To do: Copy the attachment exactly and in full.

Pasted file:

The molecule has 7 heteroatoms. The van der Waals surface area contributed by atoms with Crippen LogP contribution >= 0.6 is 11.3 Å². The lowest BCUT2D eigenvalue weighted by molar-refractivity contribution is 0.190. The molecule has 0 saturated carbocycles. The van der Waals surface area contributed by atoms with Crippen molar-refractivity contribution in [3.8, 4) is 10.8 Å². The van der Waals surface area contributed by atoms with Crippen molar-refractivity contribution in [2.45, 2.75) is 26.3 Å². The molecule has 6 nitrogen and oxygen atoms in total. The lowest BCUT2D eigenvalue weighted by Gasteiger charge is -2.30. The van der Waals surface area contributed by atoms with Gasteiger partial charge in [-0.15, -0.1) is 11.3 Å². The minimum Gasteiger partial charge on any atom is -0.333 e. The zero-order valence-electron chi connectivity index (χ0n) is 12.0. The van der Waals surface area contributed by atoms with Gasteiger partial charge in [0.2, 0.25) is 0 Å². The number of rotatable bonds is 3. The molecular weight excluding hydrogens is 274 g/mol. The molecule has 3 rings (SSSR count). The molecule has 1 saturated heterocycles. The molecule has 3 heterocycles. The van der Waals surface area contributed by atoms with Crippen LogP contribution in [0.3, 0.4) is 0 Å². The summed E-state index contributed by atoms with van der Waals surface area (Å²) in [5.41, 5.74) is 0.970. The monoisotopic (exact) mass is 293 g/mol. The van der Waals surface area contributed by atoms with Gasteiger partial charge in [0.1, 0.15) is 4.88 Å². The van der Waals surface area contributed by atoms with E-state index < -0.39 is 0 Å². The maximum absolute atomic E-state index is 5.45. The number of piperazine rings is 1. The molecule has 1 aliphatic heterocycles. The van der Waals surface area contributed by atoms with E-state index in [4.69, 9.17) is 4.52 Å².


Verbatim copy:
The molecule has 7 heteroatoms. The van der Waals surface area contributed by atoms with Crippen LogP contribution >= 0.6 is 11.3 Å². The lowest BCUT2D eigenvalue weighted by molar-refractivity contribution is 0.190. The molecule has 0 saturated carbocycles. The van der Waals surface area contributed by atoms with Crippen molar-refractivity contribution in [3.8, 4) is 10.8 Å². The van der Waals surface area contributed by atoms with Crippen molar-refractivity contribution in [2.45, 2.75) is 26.3 Å². The molecule has 6 nitrogen and oxygen atoms in total. The lowest BCUT2D eigenvalue weighted by Gasteiger charge is -2.30. The van der Waals surface area contributed by atoms with Gasteiger partial charge in [-0.15, -0.1) is 11.3 Å². The minimum Gasteiger partial charge on any atom is -0.333 e. The zero-order valence-electron chi connectivity index (χ0n) is 12.0. The van der Waals surface area contributed by atoms with Gasteiger partial charge in [0.2, 0.25) is 0 Å². The number of rotatable bonds is 3. The molecular weight excluding hydrogens is 274 g/mol. The molecule has 3 rings (SSSR count). The molecule has 1 saturated heterocycles. The molecule has 3 heterocycles. The van der Waals surface area contributed by atoms with Crippen LogP contribution in [0.3, 0.4) is 0 Å². The summed E-state index contributed by atoms with van der Waals surface area (Å²) in [5.41, 5.74) is 0.970. The monoisotopic (exact) mass is 293 g/mol. The van der Waals surface area contributed by atoms with Gasteiger partial charge in [0.1, 0.15) is 4.88 Å². The van der Waals surface area contributed by atoms with E-state index < -0.39 is 0 Å². The maximum absolute atomic E-state index is 5.45. The number of piperazine rings is 1. The molecule has 1 aliphatic heterocycles. The van der Waals surface area contributed by atoms with E-state index in [4.69, 9.17) is 4.52 Å².